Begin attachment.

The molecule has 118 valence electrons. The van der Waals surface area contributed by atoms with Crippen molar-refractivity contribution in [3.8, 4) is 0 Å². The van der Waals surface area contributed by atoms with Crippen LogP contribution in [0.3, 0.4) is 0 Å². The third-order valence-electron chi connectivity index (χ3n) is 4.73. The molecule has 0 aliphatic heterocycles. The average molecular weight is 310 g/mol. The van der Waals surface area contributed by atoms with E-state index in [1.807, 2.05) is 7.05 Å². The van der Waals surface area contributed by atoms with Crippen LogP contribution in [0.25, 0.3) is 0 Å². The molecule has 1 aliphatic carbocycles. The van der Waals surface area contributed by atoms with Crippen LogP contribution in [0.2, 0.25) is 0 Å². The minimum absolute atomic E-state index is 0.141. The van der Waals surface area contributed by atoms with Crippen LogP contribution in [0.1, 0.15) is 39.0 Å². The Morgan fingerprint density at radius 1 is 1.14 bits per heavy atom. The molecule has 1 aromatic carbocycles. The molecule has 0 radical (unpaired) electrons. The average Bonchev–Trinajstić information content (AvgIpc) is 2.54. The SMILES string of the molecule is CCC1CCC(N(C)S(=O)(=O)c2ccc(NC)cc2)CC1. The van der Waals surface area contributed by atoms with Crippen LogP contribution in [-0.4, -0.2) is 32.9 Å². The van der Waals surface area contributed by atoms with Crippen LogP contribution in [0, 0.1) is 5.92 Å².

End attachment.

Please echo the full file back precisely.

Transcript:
The molecule has 118 valence electrons. The van der Waals surface area contributed by atoms with Crippen molar-refractivity contribution in [3.8, 4) is 0 Å². The van der Waals surface area contributed by atoms with Crippen LogP contribution in [0.3, 0.4) is 0 Å². The third-order valence-electron chi connectivity index (χ3n) is 4.73. The molecule has 0 aliphatic heterocycles. The average molecular weight is 310 g/mol. The van der Waals surface area contributed by atoms with E-state index in [1.807, 2.05) is 7.05 Å². The van der Waals surface area contributed by atoms with Crippen LogP contribution in [0.25, 0.3) is 0 Å². The molecule has 1 aliphatic carbocycles. The van der Waals surface area contributed by atoms with Crippen LogP contribution in [0.2, 0.25) is 0 Å². The minimum absolute atomic E-state index is 0.141. The van der Waals surface area contributed by atoms with Crippen LogP contribution in [0.1, 0.15) is 39.0 Å². The Morgan fingerprint density at radius 1 is 1.14 bits per heavy atom. The molecule has 1 aromatic carbocycles. The molecule has 0 radical (unpaired) electrons. The average Bonchev–Trinajstić information content (AvgIpc) is 2.54. The SMILES string of the molecule is CCC1CCC(N(C)S(=O)(=O)c2ccc(NC)cc2)CC1. The van der Waals surface area contributed by atoms with Crippen LogP contribution in [-0.4, -0.2) is 32.9 Å². The van der Waals surface area contributed by atoms with Crippen LogP contribution in [0, 0.1) is 5.92 Å².